Writing for High Country News in Seattle in 2015, Goldfarb found himself at a beaver restoration workshop, full of biologists, activists and tribal members who thought the animal was just as incredible as he did. His articles showcasing his "proud love of the beaver" caught the eye of some folks at Chelsea Green Publishing, who pitched him on the idea of writing a book about beavers.
"They basically said 'Beavers: Go,'" Goldfarb says. "'Whatever you want to write about beavers, knock yourself out.'"
We don't find any beavers at Turnbull. The signs — including a few beaver-felled trees — are all at least a few months old. But that gives me time to pepper Goldfarb with a bunch of animal-fact questions, like I'm a 7-year-old visiting the zoo.
Do beavers gnaw on telephone poles? (Not generally — without the nutrient-rich bark, they lack much allure.) Wasn't there a giant prehistoric beaver? (Yep. It was the size of a black bear — basically like the beaver version of a hippo — but it didn't build dams.) Why do beavers have orange teeth? (Their teeth are fortified with iron to make chomping through trees easier.) Has a beaver ever killed a man? (Just once — a fisherman in Belarus took a selfie with a European beaver; the creature bit him in his femoral artery, and he bled out and died.)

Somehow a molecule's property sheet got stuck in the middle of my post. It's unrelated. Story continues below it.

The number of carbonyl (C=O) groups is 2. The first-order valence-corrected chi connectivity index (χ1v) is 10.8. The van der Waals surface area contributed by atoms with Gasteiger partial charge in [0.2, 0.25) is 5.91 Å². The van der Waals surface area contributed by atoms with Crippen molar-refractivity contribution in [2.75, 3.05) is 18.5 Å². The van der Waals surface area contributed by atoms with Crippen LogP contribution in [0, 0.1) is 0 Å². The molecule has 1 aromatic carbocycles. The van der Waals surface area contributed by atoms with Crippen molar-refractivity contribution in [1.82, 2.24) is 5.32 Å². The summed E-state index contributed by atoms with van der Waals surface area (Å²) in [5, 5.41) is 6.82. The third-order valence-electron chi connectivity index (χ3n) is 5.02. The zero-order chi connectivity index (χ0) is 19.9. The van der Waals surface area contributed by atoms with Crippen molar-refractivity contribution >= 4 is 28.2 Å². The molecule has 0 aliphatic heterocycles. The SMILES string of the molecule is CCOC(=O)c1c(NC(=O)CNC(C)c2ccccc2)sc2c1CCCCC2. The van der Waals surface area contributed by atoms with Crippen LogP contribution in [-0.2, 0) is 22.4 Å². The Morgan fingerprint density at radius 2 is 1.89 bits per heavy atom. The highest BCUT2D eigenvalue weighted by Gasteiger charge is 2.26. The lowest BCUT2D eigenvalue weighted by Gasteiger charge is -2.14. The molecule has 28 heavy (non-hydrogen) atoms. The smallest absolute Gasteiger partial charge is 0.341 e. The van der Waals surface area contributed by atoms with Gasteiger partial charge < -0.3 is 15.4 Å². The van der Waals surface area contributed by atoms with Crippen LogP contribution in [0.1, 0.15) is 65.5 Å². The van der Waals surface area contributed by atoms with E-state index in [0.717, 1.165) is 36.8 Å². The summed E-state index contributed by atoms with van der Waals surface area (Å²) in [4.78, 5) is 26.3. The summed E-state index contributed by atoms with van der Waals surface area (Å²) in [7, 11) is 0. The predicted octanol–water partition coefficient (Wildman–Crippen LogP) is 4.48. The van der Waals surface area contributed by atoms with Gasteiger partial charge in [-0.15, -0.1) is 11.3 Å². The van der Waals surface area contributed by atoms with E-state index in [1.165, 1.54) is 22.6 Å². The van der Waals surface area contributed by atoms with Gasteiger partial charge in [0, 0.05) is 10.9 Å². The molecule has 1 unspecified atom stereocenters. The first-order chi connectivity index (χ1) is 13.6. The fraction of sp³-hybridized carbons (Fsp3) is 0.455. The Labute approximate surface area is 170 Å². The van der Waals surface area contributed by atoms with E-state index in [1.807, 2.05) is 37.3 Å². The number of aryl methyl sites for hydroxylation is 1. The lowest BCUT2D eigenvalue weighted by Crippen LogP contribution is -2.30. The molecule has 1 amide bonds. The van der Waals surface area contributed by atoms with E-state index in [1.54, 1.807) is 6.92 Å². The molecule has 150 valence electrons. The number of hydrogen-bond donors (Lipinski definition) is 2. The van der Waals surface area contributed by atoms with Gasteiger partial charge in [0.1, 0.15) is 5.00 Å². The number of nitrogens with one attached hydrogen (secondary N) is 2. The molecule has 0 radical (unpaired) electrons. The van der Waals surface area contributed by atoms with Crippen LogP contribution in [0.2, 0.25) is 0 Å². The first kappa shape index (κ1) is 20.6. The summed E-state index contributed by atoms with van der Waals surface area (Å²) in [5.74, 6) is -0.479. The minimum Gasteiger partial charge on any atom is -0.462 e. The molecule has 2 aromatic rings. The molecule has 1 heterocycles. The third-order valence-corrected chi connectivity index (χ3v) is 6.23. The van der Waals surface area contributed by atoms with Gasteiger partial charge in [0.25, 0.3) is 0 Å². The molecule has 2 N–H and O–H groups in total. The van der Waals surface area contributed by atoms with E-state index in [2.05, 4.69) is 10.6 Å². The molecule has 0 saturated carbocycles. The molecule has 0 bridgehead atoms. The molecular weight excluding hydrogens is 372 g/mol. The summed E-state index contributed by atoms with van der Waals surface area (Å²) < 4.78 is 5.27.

"Just don't take selfies with beavers, and you'll be fine," he assures me.
Much of my knowledge of beavers, I admit, comes from the C.S. Lewis story, The Lion, the Witch and the Wardrobe, which portrays the beavers in the magical land of Narnia as capable of speaking British-accented English, a trait that seemed to diverge from the published science.
"They also 'eat fish,'" Goldfarb says, as if he's Neal DeGrasse Tyson debunking the physics of a Star Wars movie. "Highly inaccurate."
In fact, Goldfarb says, he'd raised the exact same objection while on his book tour in Britain. And, in a quintessentially British development, that comment got transformed into a culture-war story in the Daily Mail, the right-wing British tabloid. Their lengthy and sensationalized headline proclaimed: "Environmentalist blasts Chronicles of Narnia author C.S. Lewis for 'mis-educating' the public with Mr and Mrs Beaver's fish suppers because the animals actually only eat plants."
And yet, that trip also gave him one of his favorite experiences, when he gathered with a bunch of beaver fans in the Cornwall region of England to witness a sighting of the once nearly extinct European beaver.
"It was twilight. And we're all sitting around being silent ... And then the beavers emerged and were gliding across this pond," Goldfarb says. "It was incredible. People had tears in their eyes. Here was this part of their biological heritage that had been absent for so long and is now finally back."
You can get so familiar with an animal, that, at times you lose sight of their majesty. But a moment like that brings it all back.
"They're these enormous rodents with these bizarre paddle tails that, you know, cut down trees and build walls out of them," Goldfarb says. "For them, it was like seeing the Loch Ness Monster."